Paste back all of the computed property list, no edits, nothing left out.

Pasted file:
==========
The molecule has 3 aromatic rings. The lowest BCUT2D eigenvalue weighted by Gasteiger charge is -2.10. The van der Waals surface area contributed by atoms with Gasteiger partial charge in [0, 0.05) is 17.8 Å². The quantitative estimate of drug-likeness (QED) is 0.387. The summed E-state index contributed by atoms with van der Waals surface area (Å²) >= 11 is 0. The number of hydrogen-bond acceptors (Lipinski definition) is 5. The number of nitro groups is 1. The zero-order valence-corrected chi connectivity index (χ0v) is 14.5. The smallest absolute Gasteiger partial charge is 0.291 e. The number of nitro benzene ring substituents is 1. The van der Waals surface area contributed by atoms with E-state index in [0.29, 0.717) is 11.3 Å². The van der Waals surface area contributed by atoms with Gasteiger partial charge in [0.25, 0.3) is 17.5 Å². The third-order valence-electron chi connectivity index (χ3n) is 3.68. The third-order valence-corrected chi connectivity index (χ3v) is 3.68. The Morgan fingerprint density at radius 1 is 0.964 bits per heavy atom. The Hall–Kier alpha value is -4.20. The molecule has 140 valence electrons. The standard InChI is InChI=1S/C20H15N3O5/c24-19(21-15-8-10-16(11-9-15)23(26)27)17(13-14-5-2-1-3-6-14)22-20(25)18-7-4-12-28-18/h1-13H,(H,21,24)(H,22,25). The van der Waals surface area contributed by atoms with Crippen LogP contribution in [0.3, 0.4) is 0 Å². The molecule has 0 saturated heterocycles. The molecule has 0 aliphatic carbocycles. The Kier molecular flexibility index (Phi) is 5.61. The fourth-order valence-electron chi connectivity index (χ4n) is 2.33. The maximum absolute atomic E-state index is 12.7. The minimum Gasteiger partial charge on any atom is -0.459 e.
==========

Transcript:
The molecule has 3 aromatic rings. The lowest BCUT2D eigenvalue weighted by Gasteiger charge is -2.10. The van der Waals surface area contributed by atoms with Gasteiger partial charge in [0, 0.05) is 17.8 Å². The quantitative estimate of drug-likeness (QED) is 0.387. The summed E-state index contributed by atoms with van der Waals surface area (Å²) >= 11 is 0. The number of hydrogen-bond acceptors (Lipinski definition) is 5. The number of nitro groups is 1. The zero-order valence-corrected chi connectivity index (χ0v) is 14.5. The smallest absolute Gasteiger partial charge is 0.291 e. The number of nitro benzene ring substituents is 1. The van der Waals surface area contributed by atoms with E-state index in [0.29, 0.717) is 11.3 Å². The van der Waals surface area contributed by atoms with Gasteiger partial charge in [0.25, 0.3) is 17.5 Å². The third-order valence-electron chi connectivity index (χ3n) is 3.68. The third-order valence-corrected chi connectivity index (χ3v) is 3.68. The Morgan fingerprint density at radius 1 is 0.964 bits per heavy atom. The Hall–Kier alpha value is -4.20. The molecule has 140 valence electrons. The standard InChI is InChI=1S/C20H15N3O5/c24-19(21-15-8-10-16(11-9-15)23(26)27)17(13-14-5-2-1-3-6-14)22-20(25)18-7-4-12-28-18/h1-13H,(H,21,24)(H,22,25). The van der Waals surface area contributed by atoms with Crippen LogP contribution in [0.3, 0.4) is 0 Å². The molecule has 0 saturated heterocycles. The molecule has 0 aliphatic carbocycles. The Kier molecular flexibility index (Phi) is 5.61. The fourth-order valence-electron chi connectivity index (χ4n) is 2.33. The maximum absolute atomic E-state index is 12.7. The minimum Gasteiger partial charge on any atom is -0.459 e.